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US Defense budget request boosts of research and nuclear modernization.

| 2021

On May 28, the U.S. DoD published (written by David Vergun) information about the fiscal year 2022 Defense Department budget request that includes the largest-ever research, development, test and evaluation request — $112 billion, which is a 5.1% increase over fiscal 2021. It also includes $27.7 billion for nuclear triad modernization. The budget totals $752.9 billion. It includes $37.9 billion for the Department of Energy and other agencies. It reflects a 1.6% increase from the fiscal 2021 enacted budget.
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Army Recognition Global Defense and Security newsU.S. Secretary of Defense Lloyd J. Austin III, Pentagon, May 5, 2021 (Picture source: U.S. DoD)

The budget provides a 2.7% pay raise for both military and civilians while investing nearly $9 billion in family support programs. In a statement published on May 28, Secretary of Defense Lloyd J. Austin III said the budget invests in people, supports readiness and modernization, combats threats posed by climate change and provides capabilities needed to meet the pacing threat from Beijing.

Deputy Secretary of Defense Kathleen H. Hicks briefed the media on the fiscal 2022 Defense Department budget. She reiterated Austin's comments and said the budget also addresses the COVID-19 pandemic and drawing down U.S. forces from Afghanistan with an exit date of Sept. 11, adding that the department will provide an over-the-horizon capability for counterterrorism and Afghan National Security Forces support. "The budget also documents some of the tough choices we had to make, as we lessen our reliance on vulnerable systems that are no longer suited for today's advanced threat environment or are too costly to sustain," she said. Those resource reallocations, she said, are going to fund advanced technologies like microelectronics, hypersonic missiles, artificial intelligence, cyberspace capabilities and a 5G network.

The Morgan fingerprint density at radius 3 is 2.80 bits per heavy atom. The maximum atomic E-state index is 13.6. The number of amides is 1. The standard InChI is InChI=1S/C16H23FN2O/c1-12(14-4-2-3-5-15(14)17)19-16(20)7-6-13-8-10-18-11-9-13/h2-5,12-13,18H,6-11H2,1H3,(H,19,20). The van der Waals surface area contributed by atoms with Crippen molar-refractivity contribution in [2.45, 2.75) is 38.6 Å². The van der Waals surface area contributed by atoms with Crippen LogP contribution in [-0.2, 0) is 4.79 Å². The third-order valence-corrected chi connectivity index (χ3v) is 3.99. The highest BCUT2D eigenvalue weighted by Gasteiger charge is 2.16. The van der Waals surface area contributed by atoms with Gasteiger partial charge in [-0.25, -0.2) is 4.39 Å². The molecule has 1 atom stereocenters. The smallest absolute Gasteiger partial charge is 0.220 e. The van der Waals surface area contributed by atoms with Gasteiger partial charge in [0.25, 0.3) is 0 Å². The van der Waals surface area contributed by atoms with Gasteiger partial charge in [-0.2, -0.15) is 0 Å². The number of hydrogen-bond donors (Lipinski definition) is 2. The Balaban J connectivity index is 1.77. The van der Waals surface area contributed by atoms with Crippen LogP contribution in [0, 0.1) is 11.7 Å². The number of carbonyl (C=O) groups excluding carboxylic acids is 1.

DOD also has invested in its workforce, particularly in billets where there are critical needs, she said. "The request also looks to build an increasingly resilient force, one that recognizes and embraces its diversity as a strength."

The budget also provides funding to strengthen the department's ability to identify and address insider threats in its ranks and to combat sexual assault and harassment, she said.

The budget request slightly lowers total military active and reserve component end strength from FY21 authorized 2,150,375 to 2,145,900. The only service to get an end-strength increase is the Space Force, which had 6,434 guardians authorized in FY21, with a request to bump that up to 8,400.

Anne McAndrew, performing the duties of undersecretary of defense (comptroller) and chief financial officer, said that the budget also reflects capabilities for managing threats from Russia, Iran, North Korea and violent extremist organizations, in addition to China.

The budget also invests in taking care of people. "Their physical, mental and emotional health is among the department's highest priorities," she said. Navy Vice Adm. Ron Boxall, the director of Force Structure, Resources and Assessment, Joint Staff, said the department will work with Congress to divest legacy platforms that overburden readiness accounts.

Budget request highlights include:
• $20.4 billion for missile defense
• $6.6 billion to develop and field long-range fires
• $52.4 billion for fourth- and fifth-generation fighter aircraft
• $34.6 billion for a hybrid fleet of manned and unmanned naval platforms
• $12.3 billion for ground force weapons and next-generation combat vehicles
• $20.6 billion for space capabilities
• $10.4 billion for cyberspace activities
• $122.1 billion for training, installation support, and support to allies and partners


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